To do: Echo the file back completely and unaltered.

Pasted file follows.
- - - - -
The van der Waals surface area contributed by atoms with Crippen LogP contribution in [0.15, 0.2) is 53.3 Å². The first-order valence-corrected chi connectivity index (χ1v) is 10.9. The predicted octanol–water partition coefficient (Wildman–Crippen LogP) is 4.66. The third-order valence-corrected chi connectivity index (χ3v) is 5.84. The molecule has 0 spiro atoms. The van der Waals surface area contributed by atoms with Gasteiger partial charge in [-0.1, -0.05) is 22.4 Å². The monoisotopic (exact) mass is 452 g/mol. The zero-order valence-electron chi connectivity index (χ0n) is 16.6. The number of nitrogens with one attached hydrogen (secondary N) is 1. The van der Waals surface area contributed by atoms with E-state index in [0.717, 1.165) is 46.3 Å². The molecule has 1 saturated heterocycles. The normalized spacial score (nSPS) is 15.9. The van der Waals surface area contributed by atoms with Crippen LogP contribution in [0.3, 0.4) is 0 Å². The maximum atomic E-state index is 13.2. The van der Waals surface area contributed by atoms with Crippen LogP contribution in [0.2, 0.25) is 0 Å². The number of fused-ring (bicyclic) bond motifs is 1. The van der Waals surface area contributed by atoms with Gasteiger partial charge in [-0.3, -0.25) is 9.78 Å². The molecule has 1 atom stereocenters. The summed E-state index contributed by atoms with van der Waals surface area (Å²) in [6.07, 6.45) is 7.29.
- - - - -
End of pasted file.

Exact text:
The van der Waals surface area contributed by atoms with Crippen LogP contribution in [0.15, 0.2) is 53.3 Å². The first-order valence-corrected chi connectivity index (χ1v) is 10.9. The predicted octanol–water partition coefficient (Wildman–Crippen LogP) is 4.66. The third-order valence-corrected chi connectivity index (χ3v) is 5.84. The molecule has 0 spiro atoms. The van der Waals surface area contributed by atoms with Gasteiger partial charge in [-0.1, -0.05) is 22.4 Å². The monoisotopic (exact) mass is 452 g/mol. The zero-order valence-electron chi connectivity index (χ0n) is 16.6. The number of nitrogens with one attached hydrogen (secondary N) is 1. The van der Waals surface area contributed by atoms with E-state index in [0.717, 1.165) is 46.3 Å². The molecule has 1 saturated heterocycles. The normalized spacial score (nSPS) is 15.9. The van der Waals surface area contributed by atoms with Crippen LogP contribution in [0.3, 0.4) is 0 Å². The maximum atomic E-state index is 13.2. The van der Waals surface area contributed by atoms with Crippen LogP contribution in [0.2, 0.25) is 0 Å². The number of fused-ring (bicyclic) bond motifs is 1. The van der Waals surface area contributed by atoms with Gasteiger partial charge in [-0.3, -0.25) is 9.78 Å². The molecule has 1 atom stereocenters. The summed E-state index contributed by atoms with van der Waals surface area (Å²) in [6.07, 6.45) is 7.29.